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I was talking to Mr. P. the last night about a book I heard a podcast about, about why men are afraid of marriage & commitment, etc. Somewhere in the conversation, the phrase “marrying out of convenience” came up. It’s something that we sometimes joke about amongst ourselves, but it was interesting to me in light of my marriage kit interview with an elder at my church.

When asked what were not good reasons to get married, he mentioned marrying out of convenience, specifically monetary convenience. This struck a chord with me because I sometimes hear the opposite. People ask why don’t Mr. P & I just get married, since we both pay way too much rent and are barely making it. I’ve heard “it’s always better with two people working and sharing bills than just one.” They know that we are not going to “shack up,”  a decision that doesn’t make a lot of sense to them either, so the only legitimate way to live together and split the cost of living must immediately be entered into.

I have also heard several other reasons for people to go ahead and get married that have nothing to do with compatibility and everything to do with the fact that it’s convenient: wanting to have sex without sinning, because they’re pregnant, because they have a child together, because they are living together, because they grew up together and get along, because they want someone to take care of them, because they want someone to take care of,  because this person is the practical choice, etc. But are any of these convenient arrangements really convenient?

I am not one of those Westerners who believe that two people have to be wildly in love before marriage in order for the marriage to work. That’s what we do in America and as the statistics suggest, it’s a crapshoot. Sometimes you get lucky marrying for love and sometimes you don’t. I am more inclined to believe that there are other things that are more important to the survival of the relationship, as you can learn to love, and you have to keep choosing to love, but if other things aren’t present, there’s no point. Nothing forced, nothing false.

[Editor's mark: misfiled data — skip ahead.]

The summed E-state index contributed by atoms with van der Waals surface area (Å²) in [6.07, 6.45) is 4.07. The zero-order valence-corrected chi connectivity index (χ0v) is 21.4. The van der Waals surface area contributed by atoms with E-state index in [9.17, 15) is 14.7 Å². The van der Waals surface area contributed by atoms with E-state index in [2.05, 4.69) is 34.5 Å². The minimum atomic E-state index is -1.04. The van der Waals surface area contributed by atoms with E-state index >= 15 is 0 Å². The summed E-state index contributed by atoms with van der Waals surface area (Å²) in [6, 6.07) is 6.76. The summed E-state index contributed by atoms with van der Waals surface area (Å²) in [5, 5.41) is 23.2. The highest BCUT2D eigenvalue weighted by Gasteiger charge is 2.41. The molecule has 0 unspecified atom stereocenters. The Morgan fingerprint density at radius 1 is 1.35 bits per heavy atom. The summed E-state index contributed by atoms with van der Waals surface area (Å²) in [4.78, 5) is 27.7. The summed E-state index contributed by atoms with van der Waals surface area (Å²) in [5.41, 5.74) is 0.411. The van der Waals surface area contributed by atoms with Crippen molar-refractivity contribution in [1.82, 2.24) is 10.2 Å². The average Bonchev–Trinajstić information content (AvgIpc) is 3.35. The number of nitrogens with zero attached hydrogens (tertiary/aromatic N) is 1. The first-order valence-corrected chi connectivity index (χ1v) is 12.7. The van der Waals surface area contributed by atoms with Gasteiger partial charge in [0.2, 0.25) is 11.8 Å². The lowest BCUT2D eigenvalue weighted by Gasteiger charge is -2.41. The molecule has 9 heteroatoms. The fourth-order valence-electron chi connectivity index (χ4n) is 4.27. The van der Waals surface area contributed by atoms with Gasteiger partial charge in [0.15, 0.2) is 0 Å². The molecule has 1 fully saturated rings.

Arranged marriages work in other countries; why is that? Could it be that older people are better at figuring out what two people will work well together? Is it because the participants are bred to be married to each other? Is it because the culture is constructed in such a way that everyone is indoctrinated to believe that the practical aspects outweigh the romantic notions? Does their culture/religion trap them into these loveless marriages with no escape? Are Americans too vain & too concerned about superficial attributes, which leads us to marry the wrong people?

I am not answering any of those questions, because I don’t have any answers. But there has to be a better way to do things than they way we have been doing them–whether it’s marrying for love, superficial reasons, or convenience, people here still get divorced at alarming rates. Hopefully, at the end of this journey, I can tell you the common threads in successful marriages, and give you some perspective.

In the meantime, how do you feel about this whole marriage of convenience scenario? Does it only work as a Harlequin romance construct, or is there any possibility of longevity in it for us? What’s more important to you in marriage–love, convenience, or some other, more practical reason? Have you married for a primary reason other than love? Are you in an arranged marriage, or from a culture that arranges marriages? What makes it work (or not work)? Or, if you just want to give me crap about something else I’ve said. leave your two cents after the beep…

*BEEP!*  

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